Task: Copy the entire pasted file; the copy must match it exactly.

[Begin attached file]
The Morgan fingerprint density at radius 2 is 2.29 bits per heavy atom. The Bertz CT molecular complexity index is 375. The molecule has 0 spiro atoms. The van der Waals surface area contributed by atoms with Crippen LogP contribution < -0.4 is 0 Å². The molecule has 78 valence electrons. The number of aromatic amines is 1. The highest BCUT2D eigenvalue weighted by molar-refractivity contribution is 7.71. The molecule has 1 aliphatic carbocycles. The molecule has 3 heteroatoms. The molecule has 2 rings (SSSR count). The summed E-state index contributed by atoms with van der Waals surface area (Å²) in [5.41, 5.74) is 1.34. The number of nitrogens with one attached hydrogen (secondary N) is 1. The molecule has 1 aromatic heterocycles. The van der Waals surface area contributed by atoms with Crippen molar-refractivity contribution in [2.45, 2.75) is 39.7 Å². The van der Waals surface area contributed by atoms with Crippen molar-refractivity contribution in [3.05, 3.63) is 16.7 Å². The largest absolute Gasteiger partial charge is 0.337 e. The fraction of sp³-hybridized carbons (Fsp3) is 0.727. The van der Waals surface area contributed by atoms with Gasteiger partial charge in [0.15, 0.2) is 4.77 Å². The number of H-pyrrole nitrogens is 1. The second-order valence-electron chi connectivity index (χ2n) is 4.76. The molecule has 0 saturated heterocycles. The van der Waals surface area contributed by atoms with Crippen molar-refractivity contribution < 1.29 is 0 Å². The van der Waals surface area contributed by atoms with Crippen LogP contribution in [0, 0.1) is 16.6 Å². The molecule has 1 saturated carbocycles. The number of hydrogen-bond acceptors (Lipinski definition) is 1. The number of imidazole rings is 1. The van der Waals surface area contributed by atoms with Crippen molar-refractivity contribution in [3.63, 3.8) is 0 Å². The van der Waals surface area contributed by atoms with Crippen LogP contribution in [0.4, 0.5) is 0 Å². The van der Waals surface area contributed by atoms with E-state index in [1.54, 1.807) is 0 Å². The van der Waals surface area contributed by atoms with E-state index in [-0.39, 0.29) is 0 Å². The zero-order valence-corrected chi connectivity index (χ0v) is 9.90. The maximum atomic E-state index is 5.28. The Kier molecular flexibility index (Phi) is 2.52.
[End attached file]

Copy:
The Morgan fingerprint density at radius 2 is 2.29 bits per heavy atom. The Bertz CT molecular complexity index is 375. The molecule has 0 spiro atoms. The van der Waals surface area contributed by atoms with Crippen LogP contribution < -0.4 is 0 Å². The molecule has 78 valence electrons. The number of aromatic amines is 1. The highest BCUT2D eigenvalue weighted by molar-refractivity contribution is 7.71. The molecule has 1 aliphatic carbocycles. The molecule has 3 heteroatoms. The molecule has 2 rings (SSSR count). The summed E-state index contributed by atoms with van der Waals surface area (Å²) in [5.41, 5.74) is 1.34. The number of nitrogens with one attached hydrogen (secondary N) is 1. The molecule has 1 aromatic heterocycles. The van der Waals surface area contributed by atoms with Crippen molar-refractivity contribution in [2.45, 2.75) is 39.7 Å². The van der Waals surface area contributed by atoms with Crippen molar-refractivity contribution in [3.05, 3.63) is 16.7 Å². The largest absolute Gasteiger partial charge is 0.337 e. The fraction of sp³-hybridized carbons (Fsp3) is 0.727. The van der Waals surface area contributed by atoms with Gasteiger partial charge in [0.15, 0.2) is 4.77 Å². The number of H-pyrrole nitrogens is 1. The second-order valence-electron chi connectivity index (χ2n) is 4.76. The molecule has 0 saturated heterocycles. The van der Waals surface area contributed by atoms with Crippen molar-refractivity contribution < 1.29 is 0 Å². The van der Waals surface area contributed by atoms with Crippen LogP contribution in [0, 0.1) is 16.6 Å². The molecule has 1 saturated carbocycles. The number of hydrogen-bond acceptors (Lipinski definition) is 1. The number of imidazole rings is 1. The van der Waals surface area contributed by atoms with Crippen molar-refractivity contribution in [3.63, 3.8) is 0 Å². The van der Waals surface area contributed by atoms with Crippen LogP contribution in [0.4, 0.5) is 0 Å². The van der Waals surface area contributed by atoms with E-state index in [1.54, 1.807) is 0 Å². The van der Waals surface area contributed by atoms with E-state index in [-0.39, 0.29) is 0 Å². The zero-order valence-corrected chi connectivity index (χ0v) is 9.90. The maximum atomic E-state index is 5.28. The Kier molecular flexibility index (Phi) is 2.52.